The Sarah Fitzgerald Guide to Raising Toddlers

I would like to reiterate that prior to having my beautiful daughter, I knew nothing about children. I didn’t know anything about pregnancy, childbirth (I now think this worked to my advantage) or caring for a newborn. In fact some evenings, when I tell my husband that I’m working or ‘studying’, my mind wanders and I somehow end up on Google looking up ridiculous things such as ‘normal three year old development’ and ‘how to encourage your toddler to read’. Yep, I’m a little crazy, but Ali didn’t come with a manual and I don’t always know what I’m doing. Do ye?

The best teacher, of course, has been Ali herself. Of course, it’s my job to teach her right from wrong and how to be a sensible, well-rounded person, but she has also taught me so much about the world around me and how to best respond to her needs. I’m not sure if any of the following skills can be applied beyond the privacy of our house, but for those of you with kids that are three or younger, you may/may not find the following advice useful:

*The following is copyright of yours truly and cannot be found on any internet site*

  • You will suddenly find yourself unashamedly fascinated by your child’s toileting behaviour. Pervy? A little, but unfortunately necessary. If you are lax it may result in a disgusting accident that I imagine my childless friends would have nightmares about. For parents of toddlers, it’s just another day at the office. My daughter won’t let me into the bathroom until she has done her business, but the conversation between her, and I standing patiently outside the door, usually goes like this:
    Me: What are you doing, wee or poo?
    Her: Wee
    Me: Did you wipe your bum?
    Her: I’m already dry.
    Me: WIPE YOUR BUM. I’m coming in to help.
    Her: Don’t look at my bum.

On a related note, the luxury of privacy is not afforded to me when I need to go for a piss.

Me: Can you wait outside please?
Her: Mummy, I love you.
Me: I know. I’ll be out in a sec.
Her: Wee or poo? Oh I hear a wee, good girl mummy!

On another related note, sniffing a stain to ascertain if it’s chocolate or poo. Without reservation.

  • Toddlers are particular. Sometimes Ali gets a notion that she can only drink out of a pink cup. She has to have a special pink teddy going to bed. And if you tell them to eat three more bites, they will only eat three more bites.
  • Toddlers don’t understand ‘Mummy’s tired/sore/too lazy to play with you’. Not only do they want you to play with them, they want you to become fully involved in their imaginative play. Now don’t get me wrong, kids are kids, but there is something degrading and plain wrong with crawling on your hands and knees around the garden and mewing like a cat/barking like a dog. What, don’t tell me I’m the only one that does that? Ye haven’t lived!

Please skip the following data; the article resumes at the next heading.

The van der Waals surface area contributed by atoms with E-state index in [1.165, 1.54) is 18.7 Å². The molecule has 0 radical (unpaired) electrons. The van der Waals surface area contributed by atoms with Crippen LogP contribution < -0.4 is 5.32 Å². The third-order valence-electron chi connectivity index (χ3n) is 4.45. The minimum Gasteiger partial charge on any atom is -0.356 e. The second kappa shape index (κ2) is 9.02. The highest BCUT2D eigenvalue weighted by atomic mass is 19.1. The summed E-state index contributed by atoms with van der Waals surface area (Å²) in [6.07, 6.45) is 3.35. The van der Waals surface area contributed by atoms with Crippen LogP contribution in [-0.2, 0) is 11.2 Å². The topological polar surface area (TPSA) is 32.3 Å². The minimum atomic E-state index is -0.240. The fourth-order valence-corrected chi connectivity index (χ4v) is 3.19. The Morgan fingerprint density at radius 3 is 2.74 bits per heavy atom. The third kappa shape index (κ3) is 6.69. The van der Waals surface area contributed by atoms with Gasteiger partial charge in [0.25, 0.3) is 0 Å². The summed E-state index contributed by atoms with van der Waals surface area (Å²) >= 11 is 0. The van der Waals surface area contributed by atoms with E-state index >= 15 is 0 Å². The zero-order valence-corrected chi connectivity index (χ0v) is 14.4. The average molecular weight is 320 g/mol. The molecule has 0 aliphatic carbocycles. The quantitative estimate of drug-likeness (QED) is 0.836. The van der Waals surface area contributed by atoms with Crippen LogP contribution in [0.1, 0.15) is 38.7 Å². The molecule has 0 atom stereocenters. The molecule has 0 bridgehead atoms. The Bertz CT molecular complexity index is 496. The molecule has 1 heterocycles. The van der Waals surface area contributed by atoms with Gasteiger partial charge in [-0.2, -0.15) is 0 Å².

• Young children tend to imitate what they see and hear. I was getting a little frustrated the other day and said to Ali, ‘Right, let’s swap places. I’m Ali, you’re mummy.’ Excited by this new game, Ali readily agreed. When ‘mummy’ asked ‘Ali’ to eat her dinner, I said ‘no, don’t like it,’ and pushed away the plate, and  ‘mummy’ responded by saying ‘right. No Jumping Jacks and no playschool any more’ and I just thought to myself,  ‘wow, I am so annoying.’
  • It’s against every rule in the book, but occasionally you will have to resort to bribery. Recently, I promised Ali a few Buttons when she ate all her dinner, and by God, the second the last morsel crossed her lips, she instantly asked for the Buttons. Sometimes, Ali can be disappointed. For example, just tonight I was encouraging her to put on her own PJs and hearing my hubby come into the house, I said, ‘I have a surprise for you’. she put her pyjamas on faster than lightening and her daddy came in, delighted to have made it home for bedtime. Ali looked at him and said ‘where’s the surprise?’ to which John Paul replied ‘I am the surprise’. Thinking we were joking, Ali smiled and said, ‘No, really.’ I felt the love. I know JP did too.
  • Toddlers/young children can be a little economical with the truth. A few months ago, I caught Ali drawing on the floor behind the couch in the sitting room. I of course hit the roof, but Ali said, ‘no mummy, it wasn’t me, it was my friend’. (Ali was holding the marker in question in her hand at the time, and her friend wasn’t in the house, at all). She also told an elaborate lie one evening about a cat who broke into the house and stole her good flowery jacket and carried it off to his family. Damn you, neighbour’s cat and your jacket-stealing tendencies.
  • Toddlers can also be very sensitive. Around the time of my mother’s anniversary, I was a bit teary and Ali discovered me crying in the kitchen. ‘Mummy, what’s wrong?’ she asked. ‘I miss my mummy’ I explained. ‘Oh, here’s a big hug and a magic kiss, and now you feel all better.’ Little hug. Silence. ‘Mummy, are you okay now?’ ‘Yes hon’. ‘Great, you’re Elsa, I’m Anna’. (on a bad day, I’m Olaf the snowman).

Ultimately, raising a toddler has been one of my most interesting and insightful experiences to date, and while I may not always get it right, we all have fun learning through our mistakes. And Alison has tremendous fun testing the boundaries. Well, they say kids learn when they’re enjoying themselves, right?

Alison has not only taught me how to be her mummy, but also how to be a better person. I’ve become more patient, more understanding, gentler (to Alison, anyway. JP may beg to differ). Most importantly of all, she gives me great hugs and superb writing material, so thanks hon. Love you! xxx